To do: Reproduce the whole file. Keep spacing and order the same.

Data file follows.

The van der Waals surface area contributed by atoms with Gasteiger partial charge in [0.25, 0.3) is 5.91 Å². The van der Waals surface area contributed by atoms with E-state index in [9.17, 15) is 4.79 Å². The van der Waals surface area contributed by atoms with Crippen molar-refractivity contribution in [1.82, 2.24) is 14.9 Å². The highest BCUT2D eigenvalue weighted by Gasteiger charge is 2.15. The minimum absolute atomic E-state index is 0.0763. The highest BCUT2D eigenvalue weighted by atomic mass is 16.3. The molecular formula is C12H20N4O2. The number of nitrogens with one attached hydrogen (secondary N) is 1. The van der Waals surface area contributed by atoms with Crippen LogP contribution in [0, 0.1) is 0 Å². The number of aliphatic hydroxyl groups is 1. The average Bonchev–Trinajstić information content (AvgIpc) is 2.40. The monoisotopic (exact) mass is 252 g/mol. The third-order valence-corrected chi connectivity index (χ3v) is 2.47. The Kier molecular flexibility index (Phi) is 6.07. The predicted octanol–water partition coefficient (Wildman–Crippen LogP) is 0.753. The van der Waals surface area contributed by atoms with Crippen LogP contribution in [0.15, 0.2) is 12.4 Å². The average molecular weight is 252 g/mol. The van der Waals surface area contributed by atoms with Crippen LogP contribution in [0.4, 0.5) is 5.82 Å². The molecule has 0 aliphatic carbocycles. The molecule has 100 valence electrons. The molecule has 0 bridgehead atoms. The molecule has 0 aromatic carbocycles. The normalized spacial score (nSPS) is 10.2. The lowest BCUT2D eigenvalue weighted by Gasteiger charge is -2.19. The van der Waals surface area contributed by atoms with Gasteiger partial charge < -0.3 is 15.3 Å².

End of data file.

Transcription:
The van der Waals surface area contributed by atoms with Gasteiger partial charge in [0.25, 0.3) is 5.91 Å². The van der Waals surface area contributed by atoms with E-state index in [9.17, 15) is 4.79 Å². The van der Waals surface area contributed by atoms with Crippen molar-refractivity contribution in [1.82, 2.24) is 14.9 Å². The highest BCUT2D eigenvalue weighted by Gasteiger charge is 2.15. The minimum absolute atomic E-state index is 0.0763. The highest BCUT2D eigenvalue weighted by atomic mass is 16.3. The molecular formula is C12H20N4O2. The number of nitrogens with one attached hydrogen (secondary N) is 1. The van der Waals surface area contributed by atoms with Crippen LogP contribution in [0, 0.1) is 0 Å². The number of aliphatic hydroxyl groups is 1. The average Bonchev–Trinajstić information content (AvgIpc) is 2.40. The monoisotopic (exact) mass is 252 g/mol. The third-order valence-corrected chi connectivity index (χ3v) is 2.47. The Kier molecular flexibility index (Phi) is 6.07. The predicted octanol–water partition coefficient (Wildman–Crippen LogP) is 0.753. The van der Waals surface area contributed by atoms with Crippen LogP contribution in [0.15, 0.2) is 12.4 Å². The average molecular weight is 252 g/mol. The van der Waals surface area contributed by atoms with Crippen LogP contribution in [0.4, 0.5) is 5.82 Å². The molecule has 0 aliphatic carbocycles. The molecule has 100 valence electrons. The molecule has 0 bridgehead atoms. The molecule has 0 aromatic carbocycles. The normalized spacial score (nSPS) is 10.2. The lowest BCUT2D eigenvalue weighted by Gasteiger charge is -2.19. The van der Waals surface area contributed by atoms with Gasteiger partial charge < -0.3 is 15.3 Å².